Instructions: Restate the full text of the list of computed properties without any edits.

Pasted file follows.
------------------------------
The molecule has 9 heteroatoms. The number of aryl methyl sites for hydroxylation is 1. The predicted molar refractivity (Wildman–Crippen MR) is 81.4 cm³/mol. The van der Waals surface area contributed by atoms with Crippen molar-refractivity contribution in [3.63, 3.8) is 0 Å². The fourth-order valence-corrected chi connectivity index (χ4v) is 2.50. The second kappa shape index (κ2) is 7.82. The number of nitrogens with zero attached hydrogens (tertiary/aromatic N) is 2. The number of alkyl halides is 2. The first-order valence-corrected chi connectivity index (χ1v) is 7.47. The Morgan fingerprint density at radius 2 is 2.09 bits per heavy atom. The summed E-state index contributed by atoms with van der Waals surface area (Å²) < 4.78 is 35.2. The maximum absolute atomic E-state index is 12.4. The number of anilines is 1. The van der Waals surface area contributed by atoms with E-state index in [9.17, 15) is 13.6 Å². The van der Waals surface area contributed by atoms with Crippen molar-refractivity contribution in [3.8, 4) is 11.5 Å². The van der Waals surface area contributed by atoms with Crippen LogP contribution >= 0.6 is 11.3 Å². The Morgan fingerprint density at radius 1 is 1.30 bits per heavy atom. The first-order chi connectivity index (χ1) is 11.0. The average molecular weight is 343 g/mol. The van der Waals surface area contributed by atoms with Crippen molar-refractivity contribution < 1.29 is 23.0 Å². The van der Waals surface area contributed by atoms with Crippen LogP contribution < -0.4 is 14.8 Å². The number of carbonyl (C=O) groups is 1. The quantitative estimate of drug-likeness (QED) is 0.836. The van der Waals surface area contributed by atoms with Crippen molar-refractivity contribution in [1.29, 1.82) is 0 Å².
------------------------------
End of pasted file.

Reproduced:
The molecule has 9 heteroatoms. The number of aryl methyl sites for hydroxylation is 1. The predicted molar refractivity (Wildman–Crippen MR) is 81.4 cm³/mol. The van der Waals surface area contributed by atoms with Crippen molar-refractivity contribution in [3.63, 3.8) is 0 Å². The fourth-order valence-corrected chi connectivity index (χ4v) is 2.50. The second kappa shape index (κ2) is 7.82. The number of nitrogens with zero attached hydrogens (tertiary/aromatic N) is 2. The number of alkyl halides is 2. The first-order valence-corrected chi connectivity index (χ1v) is 7.47. The Morgan fingerprint density at radius 2 is 2.09 bits per heavy atom. The summed E-state index contributed by atoms with van der Waals surface area (Å²) < 4.78 is 35.2. The maximum absolute atomic E-state index is 12.4. The number of anilines is 1. The van der Waals surface area contributed by atoms with E-state index in [9.17, 15) is 13.6 Å². The van der Waals surface area contributed by atoms with Crippen molar-refractivity contribution in [3.8, 4) is 11.5 Å². The van der Waals surface area contributed by atoms with Crippen LogP contribution >= 0.6 is 11.3 Å². The Morgan fingerprint density at radius 1 is 1.30 bits per heavy atom. The first-order chi connectivity index (χ1) is 11.0. The average molecular weight is 343 g/mol. The van der Waals surface area contributed by atoms with Crippen molar-refractivity contribution < 1.29 is 23.0 Å². The van der Waals surface area contributed by atoms with Crippen LogP contribution < -0.4 is 14.8 Å². The number of carbonyl (C=O) groups is 1. The quantitative estimate of drug-likeness (QED) is 0.836. The van der Waals surface area contributed by atoms with Crippen molar-refractivity contribution in [1.29, 1.82) is 0 Å².